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Wot I Think: You Must Build A Boat

You Ought To Buy This Game

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EightyEight Games 10,000,000 was a surprisingly lovely and silly combination of match-3 and endless running gaming, and entirely won us over. It’s sequel, You Must Build A Boat [official site], is out any moment now, and here’s wot I think:

You Must Build A Boat is how all sequels should be. The core of the original game, embellished in every direction, so that everything feels slightly bigger, slightly more involved, and slightly more rewarding. Perhaps that target is slightly more easily achieved when your game is a match-3 crossed with an endless runner, but it remains a particular joy to see a game I loved evolve into a game I love even more.

To catch everyone up: 10,000,000 (10m) was a game in which you slid rows and columns of a grid of tiles to match three or more symbols. Those symbols then played a role in the endless running side-scroller at the top of the screen – for instance, swords and staffs attacked encountered enemies, keys unlocked chests, and special abilities zapped magic. Along the way you’d also gather resources and gold, which would then be spent on upgrading your little hub world, to get access to better equipment, new bonuses, and tweaks to difficulty. As you played you were given collections of tasks to complete (collect 300 gold, kill using X, and so on), which secured you further bonuses. Each run ended once your character had disappeared off the left of the inexorably scrolling screen, with only fast matching and swift attacking gaining him ground. Once you reached 10 million points, you won! The unique combination of the two notoriously mobile-friendly game styles saw 10m find a more natural home on your portable cordless telephone. But it was a splendid time on PC too.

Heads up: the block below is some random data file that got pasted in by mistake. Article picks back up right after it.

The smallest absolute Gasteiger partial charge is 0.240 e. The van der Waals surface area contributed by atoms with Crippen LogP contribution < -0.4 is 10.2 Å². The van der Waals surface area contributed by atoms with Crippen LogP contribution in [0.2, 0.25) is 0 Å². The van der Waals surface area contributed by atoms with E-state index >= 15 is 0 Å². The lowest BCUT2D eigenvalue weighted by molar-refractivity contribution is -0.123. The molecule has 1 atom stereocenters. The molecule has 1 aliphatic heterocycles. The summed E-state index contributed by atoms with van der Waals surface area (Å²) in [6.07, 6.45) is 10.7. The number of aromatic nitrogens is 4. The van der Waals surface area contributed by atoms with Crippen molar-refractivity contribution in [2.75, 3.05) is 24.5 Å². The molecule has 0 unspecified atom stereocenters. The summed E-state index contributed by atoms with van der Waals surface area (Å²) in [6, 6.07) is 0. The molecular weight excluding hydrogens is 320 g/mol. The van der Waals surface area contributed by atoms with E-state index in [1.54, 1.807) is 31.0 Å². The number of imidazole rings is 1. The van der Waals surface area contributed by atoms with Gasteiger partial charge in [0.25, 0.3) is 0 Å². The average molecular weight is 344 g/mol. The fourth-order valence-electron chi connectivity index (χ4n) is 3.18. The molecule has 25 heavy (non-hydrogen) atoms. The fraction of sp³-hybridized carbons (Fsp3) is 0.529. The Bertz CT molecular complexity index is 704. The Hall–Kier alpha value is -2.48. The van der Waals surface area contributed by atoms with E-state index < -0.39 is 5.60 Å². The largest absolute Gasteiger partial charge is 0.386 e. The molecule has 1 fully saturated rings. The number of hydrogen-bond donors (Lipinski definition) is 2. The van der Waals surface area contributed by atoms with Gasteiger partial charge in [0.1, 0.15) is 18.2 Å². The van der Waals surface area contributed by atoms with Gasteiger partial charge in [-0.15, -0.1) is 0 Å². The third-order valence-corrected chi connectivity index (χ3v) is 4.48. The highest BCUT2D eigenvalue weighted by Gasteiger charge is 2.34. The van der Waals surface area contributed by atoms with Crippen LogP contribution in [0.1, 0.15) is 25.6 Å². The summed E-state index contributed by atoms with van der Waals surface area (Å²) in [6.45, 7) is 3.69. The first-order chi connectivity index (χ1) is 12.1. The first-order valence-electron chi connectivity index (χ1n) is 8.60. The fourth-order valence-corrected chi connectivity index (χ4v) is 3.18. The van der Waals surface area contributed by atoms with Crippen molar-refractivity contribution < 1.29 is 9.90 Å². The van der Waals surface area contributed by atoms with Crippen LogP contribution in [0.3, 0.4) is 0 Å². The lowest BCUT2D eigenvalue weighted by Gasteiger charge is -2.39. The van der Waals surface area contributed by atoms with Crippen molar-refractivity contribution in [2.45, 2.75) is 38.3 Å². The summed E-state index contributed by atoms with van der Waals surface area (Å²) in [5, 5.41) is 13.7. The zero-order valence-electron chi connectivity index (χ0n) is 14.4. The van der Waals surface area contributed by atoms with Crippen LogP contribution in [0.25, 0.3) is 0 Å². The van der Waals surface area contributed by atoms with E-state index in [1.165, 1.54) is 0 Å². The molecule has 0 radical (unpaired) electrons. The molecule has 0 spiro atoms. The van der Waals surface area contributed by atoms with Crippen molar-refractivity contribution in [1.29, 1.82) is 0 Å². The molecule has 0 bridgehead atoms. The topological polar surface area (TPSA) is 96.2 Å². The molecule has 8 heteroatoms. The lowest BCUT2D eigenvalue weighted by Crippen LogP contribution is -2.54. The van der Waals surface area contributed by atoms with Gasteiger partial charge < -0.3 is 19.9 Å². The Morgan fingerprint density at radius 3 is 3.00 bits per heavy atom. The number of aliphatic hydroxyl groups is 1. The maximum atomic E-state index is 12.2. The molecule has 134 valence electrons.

You Must Build A Boat takes the same match-3ing and the same endless running, and indeed the swords and staffs and gold, and then builds onto it like a mad genius child with lots of leftover Lego. The hub section is now much more important, being the titular boat. You begin with a dinghy, and a couple of chaps offering you quests. Complete them and you begin to expand your crew, both with friendly folks who’ll improve your weapons, skills and magic, a floating orb thing that will buy your loot, and an ever-growing arsenal of monsters you’ve successfully captured during your runs. And then so, so many more new arrivals that I shall not spoil.